Trump’s campaign message worked. Once the electors officially cast their votes on December 19th, he will be the next President of the United States. What remains to be seen, though, is whether or not the product he sold will be the product the American people receive. While he may have struck fear into many people for some of his remarks, he gave immense hope to his loyal supporters that see him as the man that will stand up to corporate lobbyists that have perverted Washington.
Time is on his side, as he has yet to even begin his term as President, but there have already been conflicting signs as to what type of president he will be. Two positive signs that Trump will make good on his promise to “drain the swamp” are his proposal of term limits for members of Congress and a five-year ban on lobbying for members of his administration once they leave government. Vice President-elect Mike Pence recently said that all lobbyists would be removed from the Trump transition team. These all appear to be steps in the right direction of affirming the pledge to “drain the swamp.”
The early administration moves that have already been made, however, reveal that these potential changes may just be smoke and mirrors. Despite what Pence has said, much of Trump’s transition team, and many of the people at the top of his list for cabinet positions, are corporate lobbyists, such as recently appointed National Security Adviser Michael Flynn, who manages a consulting firm that lobbies on defense matters, according to The Washington Post. A leading candidate for Treasury secretary is Steve Mnuchin, a former Goldman Sachs banker.
Trump also appointed Myron Ebell, a skeptic of man made climate change who has received significant contributions from major oil and gas corporations, as head of the transition of the Environmental Protection Agency (EPA) transition team. He has proposed repealing the Dodd-Frank Act, which is a bill passed in 2010 that regulates bank activity in order to prevent the recurrence of actions that led to the recession in 2008. His tax proposal will slash taxes for the upper class, and could leave many middle class Americans paying more due to the distribution of the tax bracket.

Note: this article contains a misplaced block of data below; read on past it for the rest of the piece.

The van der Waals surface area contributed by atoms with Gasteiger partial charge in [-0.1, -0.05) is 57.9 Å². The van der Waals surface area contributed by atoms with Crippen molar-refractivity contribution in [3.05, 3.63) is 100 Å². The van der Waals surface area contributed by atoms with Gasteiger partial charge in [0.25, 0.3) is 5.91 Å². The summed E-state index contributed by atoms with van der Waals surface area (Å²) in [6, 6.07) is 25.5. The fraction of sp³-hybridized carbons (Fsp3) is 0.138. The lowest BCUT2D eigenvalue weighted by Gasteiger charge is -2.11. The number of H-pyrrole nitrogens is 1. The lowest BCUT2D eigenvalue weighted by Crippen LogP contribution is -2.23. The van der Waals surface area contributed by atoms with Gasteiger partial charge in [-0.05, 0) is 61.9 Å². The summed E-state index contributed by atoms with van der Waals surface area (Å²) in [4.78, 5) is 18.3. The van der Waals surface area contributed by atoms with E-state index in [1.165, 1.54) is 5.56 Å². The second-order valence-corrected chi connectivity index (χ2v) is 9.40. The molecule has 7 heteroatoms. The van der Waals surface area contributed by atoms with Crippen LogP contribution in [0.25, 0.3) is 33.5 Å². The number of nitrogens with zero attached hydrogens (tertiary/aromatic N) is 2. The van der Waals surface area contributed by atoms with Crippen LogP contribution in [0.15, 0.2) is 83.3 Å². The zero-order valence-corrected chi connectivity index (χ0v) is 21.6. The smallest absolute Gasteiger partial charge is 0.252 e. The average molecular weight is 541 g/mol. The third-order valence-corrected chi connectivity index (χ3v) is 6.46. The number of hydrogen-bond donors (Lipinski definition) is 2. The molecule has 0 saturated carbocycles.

It remains to be seen what Trump will actually do as President, and how his decisions will affect the working class demographic that propelled him to the White House. If he takes on the establishment figures of the public and private sectors, he will be revered by his electorate. If he deregulates banks and allows corporate lobbyists to have an influence on his administration, he will have failed on his campaign promises.
Regardless of the actions he takes and the effects that they have, Trump is likely to advertise them as a resounding success, and that is what has become most important. Irrespective of his impending presidency, the fact will remain that the billionaire real estate developer and reality television star from New York became the voice for working class America. That is an incredible feat, and a testament to Trump’s remarkable sales skills. Only time will tell, however, whether that is for better or for worse.